- about us
- why choose us
- contact us
Controlling or coercive behaviour that occurs within an intimate or family relationship is a form of domestic abuse. Women’s Aid defines it as “an act or a pattern of acts of assault, threats, humiliation and intimidation or other abuse that is used to harm, punish, or frighten their victim”. Men, women and children can be the victim of controlling or coercive behaviour within a relationship. The perpetration of coercive and controlling behaviour is an infringement of the victim’s human rights in that it threatens their liberty and seeks to undermine their personal autonomy.
Although there is no legal definition in family law of coercive and controlling behaviour, the Serious Crime Act 2015 created it as an offence within an intimate or family relationship. This includes intimate partners (whether they live together or otherwise), former partners who still live together, and family members. The Act sets out the criteria for the offence to be met: the behaviour must be repeated and continuous, and the perpetrator knows – or should know – that their behaviour will have a serious impact on the victim. A serious effect is defined by the victim fearing, on at least two occasions, that violence will be used against them, or the distress caused by the perpetrator’s actions has had a substantial impact on the victim’s day-to-day activities.
The offence of controlling or coercive behaviour carries a maximum prison sentence of five years and a fine and is supported by Home Office statutory guidance which provides examples of behaviours that might constitute the offence. These include isolating the victim from their friends and family, depriving them or their basic needs (such as sleep, medical support and food), enforcing degrading and/or humiliating rules or activity, financial abuse, threats to harm or kill, monitoring the victim’s online communications, and assuming control over aspects of the victim’s everyday life. This is not an exhaustive list and perpetrators of controlling or coercive behaviour may well tailor their actions for maximum impact on their victim.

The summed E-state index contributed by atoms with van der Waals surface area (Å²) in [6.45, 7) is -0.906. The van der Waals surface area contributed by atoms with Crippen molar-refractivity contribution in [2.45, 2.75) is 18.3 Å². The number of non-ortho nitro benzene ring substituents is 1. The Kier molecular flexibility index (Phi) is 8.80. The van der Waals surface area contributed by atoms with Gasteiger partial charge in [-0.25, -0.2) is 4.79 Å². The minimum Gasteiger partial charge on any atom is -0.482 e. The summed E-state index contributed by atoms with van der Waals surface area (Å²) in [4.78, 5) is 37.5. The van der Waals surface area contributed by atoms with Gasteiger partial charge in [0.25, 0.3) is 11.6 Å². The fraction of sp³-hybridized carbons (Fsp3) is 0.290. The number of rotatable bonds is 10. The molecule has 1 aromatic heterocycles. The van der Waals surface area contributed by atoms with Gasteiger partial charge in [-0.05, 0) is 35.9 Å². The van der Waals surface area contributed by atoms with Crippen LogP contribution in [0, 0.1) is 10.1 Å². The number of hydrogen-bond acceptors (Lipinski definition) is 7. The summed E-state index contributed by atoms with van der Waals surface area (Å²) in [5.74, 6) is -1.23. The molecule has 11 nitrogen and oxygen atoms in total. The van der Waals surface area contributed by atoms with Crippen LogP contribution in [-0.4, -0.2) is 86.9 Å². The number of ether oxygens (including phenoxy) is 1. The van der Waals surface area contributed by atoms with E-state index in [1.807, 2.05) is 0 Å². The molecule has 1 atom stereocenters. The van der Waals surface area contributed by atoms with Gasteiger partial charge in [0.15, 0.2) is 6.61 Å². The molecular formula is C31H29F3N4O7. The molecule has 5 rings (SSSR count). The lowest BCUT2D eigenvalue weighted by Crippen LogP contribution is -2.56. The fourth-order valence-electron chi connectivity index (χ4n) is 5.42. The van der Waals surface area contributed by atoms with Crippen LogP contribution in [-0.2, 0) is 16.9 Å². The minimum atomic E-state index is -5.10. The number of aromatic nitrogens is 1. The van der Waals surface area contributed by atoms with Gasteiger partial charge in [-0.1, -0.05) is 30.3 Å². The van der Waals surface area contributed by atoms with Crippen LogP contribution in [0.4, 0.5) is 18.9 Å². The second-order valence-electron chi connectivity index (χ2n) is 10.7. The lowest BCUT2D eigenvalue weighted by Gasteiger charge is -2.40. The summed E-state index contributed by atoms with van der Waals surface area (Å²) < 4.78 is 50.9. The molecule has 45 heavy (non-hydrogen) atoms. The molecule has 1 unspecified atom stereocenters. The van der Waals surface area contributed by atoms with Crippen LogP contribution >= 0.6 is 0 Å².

Perpetrators may also use gaslighting, a form of psychological manipulation that destabilises the victim by making them doubt their own perception and memory and reinforces the lack of autonomy that victims of controlling or coercive behaviour are likely to experience.
It seems that this form of domestic abuse is rising in England and Wales. Almost double the number of cases of controlling or coercive behaviour were recorded by the Police in the year ending March 2019 than in the previous year. It is illegal to subject a partner or former partner to this type of abuse. Victims may also be able to apply to the Family Court for a non-molestation order or an occupation order for some protection from the perpetrator.
Support is available if you are in a relationship involving controlling or coercive behaviour:
You can also contact your local Domestic Abuse Unit on the non-emergency Police telephone number 101. This number is for situations that do not require an immediate Police response. Anyone who is in a situation with an immediate threat of harm or danger should call 999.
For further information and advice on this issue, and other family law issues, please contact us for a free initial consultation on 01992 306 616 or 0207 956 2740 or email us.Back to Law Articles